“We don’t have the knowledge of some of the old-timers, but we are learning all the time,” says Ian, who took to the pastime after a gentle nudge from his wife almost seven years ago.
The Robertsons know exactly where to find the best birding spots on the estate and have become familiar with the species that congregate in those areas.
They keep track of the birds they encounter on the 100-hectare Port Elizabeth estate via a birding app and have so far recorded about 109 different ones.
During a recent guided walk with well-known local birder Andy Nickson they were alerted to several rare bird species that went unnoticed before.
“I would have to say the rarest we have seen is the black cuckoo shrike, which we saw for the first time when Andy pointed it out during our walk.”
Then there is the Knysna warbler, which Ian says can be heard near the clubhouse every day.
“It is very shy so we hardly ever see it.”
Although its song can be heard every night, the Knysna woodpecker is another that is quite difficult to spot.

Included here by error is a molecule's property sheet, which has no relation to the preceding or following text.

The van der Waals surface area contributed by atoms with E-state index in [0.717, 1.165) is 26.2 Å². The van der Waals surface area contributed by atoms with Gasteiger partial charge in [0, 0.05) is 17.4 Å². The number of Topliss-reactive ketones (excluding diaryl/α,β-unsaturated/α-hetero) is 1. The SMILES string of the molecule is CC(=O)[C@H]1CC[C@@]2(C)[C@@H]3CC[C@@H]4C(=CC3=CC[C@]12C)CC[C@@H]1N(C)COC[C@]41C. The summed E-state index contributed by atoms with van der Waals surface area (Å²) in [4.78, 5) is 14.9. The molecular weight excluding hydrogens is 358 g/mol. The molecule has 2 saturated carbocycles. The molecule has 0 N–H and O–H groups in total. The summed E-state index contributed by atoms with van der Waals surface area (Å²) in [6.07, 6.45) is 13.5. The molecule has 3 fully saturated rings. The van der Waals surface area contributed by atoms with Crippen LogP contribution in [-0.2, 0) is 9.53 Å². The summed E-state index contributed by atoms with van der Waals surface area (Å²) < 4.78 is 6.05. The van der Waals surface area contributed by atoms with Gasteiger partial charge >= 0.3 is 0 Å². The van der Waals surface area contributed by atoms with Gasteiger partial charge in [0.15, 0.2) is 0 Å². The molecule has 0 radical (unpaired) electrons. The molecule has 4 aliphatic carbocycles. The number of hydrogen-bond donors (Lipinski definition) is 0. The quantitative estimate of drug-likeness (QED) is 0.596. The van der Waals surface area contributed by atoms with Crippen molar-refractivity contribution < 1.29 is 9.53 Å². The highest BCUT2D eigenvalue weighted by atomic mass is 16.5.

The sombre greenbul too. Despite possibly being the most heard bird in South Africa, it is shy and rarely seen, according to Ian.
Recently, they have seen African fire finches in their garden and some blacksmith plovers have ventured back in small numbers.
Long-crested eagles and forest buzzards have been seen flying over the estate “but they don’t land often”.
Cape weavers, southern mousebirds and sunbirds are attracted by the garden plants in the estate and seen daily. It is also easy to spot canaries and laughing, red-eyed and turtle doves.
Ian says a variety of water birds swim in or nest near the 13 ponds.
“We have seen spoonbills, moorhens, cormorants, yellow-billed ducks, little rush warblers, black crakes and thick-billed weavers. The moorhens came to the ponds to breed and had their babies hatch here.”
The breeding season – from November to March – is the perfect time to enjoy birdwatching.
“Every year the cuckoos migrate from central Africa or Europe during the breeding season and this year we saw Diederik cuckoo, red-chested cuckoo, Klaas’s cuckoo and the African emerald cuckoo.”